An FTB or a “First Time Back”, is when the markets move BACK to an FTR that was previously formed. This is a manipulation play that is created by the market makers to trap people in the wrong direction of trades and then price continues in the direction of the overall trend. This is why we call FTBs a trend continuation pattern, while FTR was called a momentum continuation.
- Use TF 15m+
- Stick with the trend
- Price Must Create a Single FTR candle
- Price Must Pull Far away from the FTR candle before coming back (10+ pips)
- On the Retest, the Candle MUST close INSIDE the FTR zone and the next close OUT of the zone.
- If price moves away from FTR, then consolidate before coming back=INVALID.
- Place Stop Loss Below/Above FTR candle (including wick), be able to adjust based on the scenario.
- If on the FTR retest the candle Closes through the FTR zone=INVALID.
Above is a simple graphical example of what a bullish FTB should look like. The market is in an uptrend and then creates and FTR. After this FTR creation the market cleanly pulls away from the FTR zone, and then cleanly pulls back to the FTR zone. Next, price closes inside of the FTR zone (the zone can be the FTR body or FTR range, it’s up to you) and then the next period (candle) price closes outside. This creates a valid FTB set up. Finally, the ideal stop loss would be below the FTR candle/range and ideal take profit would be at the recent high created.
Above is a bullish FTB example that I personally executed last week (check out on my IG here). In this example, we can see that the market was in an uptrend and then created a single FTR. Price then pulled away cleanly before coming back to the FTR. Price closed inside of the range and then the next candle just closed outside (I personally entered after the bearish engulfing because I missed the first confirm) indicating a potential trade. Next, we must measure the range and stop loss and see if the risk to reward is solid, which it is (1:1.84 risk to reward). Next, the take profit will be the upper zone, the most recent high, but as you can tell the market clearly broke through and actually traded 40+ pips past the TP zone, which is the upside to following trends.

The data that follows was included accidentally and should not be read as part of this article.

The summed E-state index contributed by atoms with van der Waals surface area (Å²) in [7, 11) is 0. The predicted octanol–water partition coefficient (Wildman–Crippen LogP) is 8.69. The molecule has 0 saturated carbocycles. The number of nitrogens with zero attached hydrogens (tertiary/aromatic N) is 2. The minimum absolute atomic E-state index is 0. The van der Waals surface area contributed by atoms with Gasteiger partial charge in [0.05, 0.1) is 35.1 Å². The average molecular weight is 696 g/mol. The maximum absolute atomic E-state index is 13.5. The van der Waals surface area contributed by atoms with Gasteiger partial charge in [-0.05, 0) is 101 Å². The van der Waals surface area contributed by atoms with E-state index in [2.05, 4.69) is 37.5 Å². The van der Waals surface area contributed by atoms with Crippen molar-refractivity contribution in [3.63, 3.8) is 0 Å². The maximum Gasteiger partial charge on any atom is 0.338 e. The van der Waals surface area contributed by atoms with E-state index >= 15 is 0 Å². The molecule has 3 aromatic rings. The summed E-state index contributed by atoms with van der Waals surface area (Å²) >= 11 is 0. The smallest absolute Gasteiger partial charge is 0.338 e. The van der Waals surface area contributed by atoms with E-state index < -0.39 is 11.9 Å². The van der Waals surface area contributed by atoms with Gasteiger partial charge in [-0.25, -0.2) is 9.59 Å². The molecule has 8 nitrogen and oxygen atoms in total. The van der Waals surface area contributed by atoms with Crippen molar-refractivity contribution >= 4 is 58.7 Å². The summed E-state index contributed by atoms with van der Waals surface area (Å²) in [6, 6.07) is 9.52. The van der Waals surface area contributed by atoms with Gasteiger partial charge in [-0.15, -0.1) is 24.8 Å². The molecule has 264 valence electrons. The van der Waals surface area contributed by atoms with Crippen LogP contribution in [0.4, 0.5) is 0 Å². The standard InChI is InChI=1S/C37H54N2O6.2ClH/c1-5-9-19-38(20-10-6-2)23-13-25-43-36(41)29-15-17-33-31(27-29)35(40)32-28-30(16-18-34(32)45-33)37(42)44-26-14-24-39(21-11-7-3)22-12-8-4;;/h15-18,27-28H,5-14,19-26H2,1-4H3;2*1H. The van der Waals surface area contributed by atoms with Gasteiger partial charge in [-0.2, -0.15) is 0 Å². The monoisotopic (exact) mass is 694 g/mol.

Above is a simple graphical example of what a bearish FTB should look like. The market is in a downtrend and then creates and FTR. After this FTR creation the market cleanly pulls away from the FTR zone, and then cleanly pulls back to the FTR zone. Next, price closes inside of the FTR zone (the zone can be the FTR body or FTR range, it’s up to you) and then the next period (candle) price closes outside. This creates a valid FTB set up. Finally, the ideal stop loss would be above the FTR candle/range and ideal take profit would be at the recent lows created.
Above is a live example of a bearish FTB that occurred last week. The market created a very large FTR during a large downtrend and then continued trending down for over half of a day. The market then pulled back (without consolidating) and trended right back up into the FTR zone, closed inside, and then the next candle closed back below, indicating a potential sell trade. Following the same strict rules, our stop loss being above the FTR zone/wicks, and take profit at the recent low formed the risk-reward for this trade was 1:2.5. This trade is an example of when the market didn’t continue to the downside after the take profit zone, so you must always be doing current market condition analysis and protecting profits.
All in all, the FTB is a powerfull technical strategy that is very strict which allows traders to maximize potential profits and minimize unnecessary losses. If you are a busy trader and do not have time to always be looking at the charts, check out my FTR indicator (which also alerts for FTBs when they form). It does not signals and you still must do personal analysis, but the software does greatly help to save time and miss fewer opportunities.